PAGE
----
Infologue.com attends OSPAs Thought Leadership Summit 2019 – Part 4 – Dave Humphries, Chief Executive at SIA

 
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Saturday, 23 March 2019

Infologue.com attends OSPAs Thought Leadership Summit 2019 – Part 4 – Dave Humphries, Chief Executive at SIA

Dave Humphries, Interim Chief Executive at Security Industry Authority

On Thursday, 28th of February, Infologue.com attended the OSPAs UK Thought Leadership Summit 2019 at the Royal Lancaster Hotel. In a Four-Part Series, summaries on each of the four speakers have now been released over the course of this week. As with last year, the event was attended by key figures in the security industry, bringing them together with a collection of speakers drawn both from within and from outside the UK security industry.

The last Speaker to stand was Dave Humphries, Interim Chief Executive at Security Industry Authority on the Programme of “Private Security – how it helps and how it hinders”

Beginning his speech Dave Humphries sought to outline his role in relation to the SIA, also highlighting how the SIA functions in relation to government.

“The SIA is the Government regulator of Private Security. We are charged by statute to raise standards in Private Security and primarily for the purpose of public protection, not the central government actor, but an arm’s-length body accountable to the Home Office and consequently the Home Secretary.”

“If we want new legislation in order to do things, we need to go to the Home Office and get their approval. I would say that in the nine years that I have been in place at the SIA, it’s normally unsuccessful in that.”

In talking about the crucial dynamic between the SIA and the Private Security Sector, Mr Humphries suggests that for the SIA to be successful it must work on the understanding that the organisation is a “part of something bigger than itself, in fact, the SIA must work with other people … in isolation the SIA achieves little by itself.”

Stressing that to strive in the endeavour to raise standards in the private security industry, teamwork and collaboration are the primary responsibilities for all concerned in achieving this goal; for those working for the Authority and those working in the Private Security Sector.

In the 15 Years since the SIA’s inception, Mr Humphries contends that standards have risen, but so has the Authority’s role in relation to the industry it regulates.

“If you look at the 2001 Act (Private Security Industry Act 2001), which brought the SIA into being you could have been forgiven for thinking that the government, in passing this law sought to protect the public from the private security industry. Meaning the industry was typified by violent behaviour, criminal infiltration, organised crime using security businesses as a front for criminality: the perception being of a Wild West. We are not in the Wild West now. But standards have not been raised by regulation alone, collaboration has brought this improvement.” (For more information please click here)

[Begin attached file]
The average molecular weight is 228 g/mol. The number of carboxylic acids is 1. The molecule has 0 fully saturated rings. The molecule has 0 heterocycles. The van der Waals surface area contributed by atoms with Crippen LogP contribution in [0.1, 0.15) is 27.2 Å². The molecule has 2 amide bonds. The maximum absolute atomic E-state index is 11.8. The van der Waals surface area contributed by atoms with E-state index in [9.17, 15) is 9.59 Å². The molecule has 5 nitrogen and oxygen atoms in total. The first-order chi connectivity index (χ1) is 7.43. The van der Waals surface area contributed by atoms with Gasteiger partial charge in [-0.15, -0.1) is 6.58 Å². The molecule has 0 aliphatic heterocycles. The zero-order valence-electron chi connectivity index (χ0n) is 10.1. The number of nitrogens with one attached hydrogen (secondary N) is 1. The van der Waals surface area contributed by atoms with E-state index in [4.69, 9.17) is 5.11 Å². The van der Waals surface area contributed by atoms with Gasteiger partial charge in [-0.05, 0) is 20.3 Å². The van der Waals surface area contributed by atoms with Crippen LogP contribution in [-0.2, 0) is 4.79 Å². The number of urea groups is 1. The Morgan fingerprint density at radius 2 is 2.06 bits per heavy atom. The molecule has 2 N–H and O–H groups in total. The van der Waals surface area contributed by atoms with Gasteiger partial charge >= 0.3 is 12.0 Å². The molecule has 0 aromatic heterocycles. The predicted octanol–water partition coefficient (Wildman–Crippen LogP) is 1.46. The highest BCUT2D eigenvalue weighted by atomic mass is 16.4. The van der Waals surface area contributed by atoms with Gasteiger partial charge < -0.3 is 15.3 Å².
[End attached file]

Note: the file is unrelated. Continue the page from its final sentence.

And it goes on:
The SIA Licencing System

Through Regulation the following Statistics have been achieved:

– 850 Approved Contractor Businesses
– Since Regulation began 330,000 people have been issued with SIA licences
– Since Regulation began 60,000 people have been excluded from holding a licence
– 99% Compliance.

Continuing on from the successes cited, Mr Humphries also raised as an example of malpractice, the event that occurred in Manchester at The Factory, a nightclub in Central Manchester in late 2018. Covered by Manchester Evening News here.

“This is now reflective of standards generally in our sector, however, it is a warning to us as a regulator and others that without intervention there are people out there who want to take us back to those ‘Wild West’ days.”

Private Security – Protecting the public & what that should mean

Mr Humphries outlined that Private Security in protecting the Public, self-evidently engage in crime enforcement. Suggesting that effective Private Security should be “good for business,” preventing crime against customers: as crime, violence and fear are bad for the client and their business.

This can be seen in the apt example of The Factory Nightclub. A historic and popular venue among University Students and locals; famous for being the building where Factory Records (Record Label) were based, which featured bands such as The Happy Mondays, Joy Division and New Order among others. The nightclub, following the incident in 2018 had to close its doors before the holidays and remained closed over the Christmas season pending a licencing review.

Moving onto the Business Models of Private Security companies active in the Manned Guarding Sector in particular, Mr Humphries raised concerns about companies dealing with greater volumes of Manned Guarding. The trademark of this segment of the industry carry the risk of tight margins, but also the competition of those who engage in illegal and poor security practices. In addition, putting forward his personal reservations concerning the movement of Security Companies towards Facilities Management Models stating that, “if the aim is professionalising security; maintenance and cleaning will not help the cause.”

In other comments, Mr Humphries alluded to a number of upcoming plans at the SIA:

– To introduce a Code of Conduct, enforceable by the SIA in cases where Officers do not adhere to the required standard.
– An ACS Review next April and
– To look at Managers and Directors, in terms of their qualifications and aptitude.


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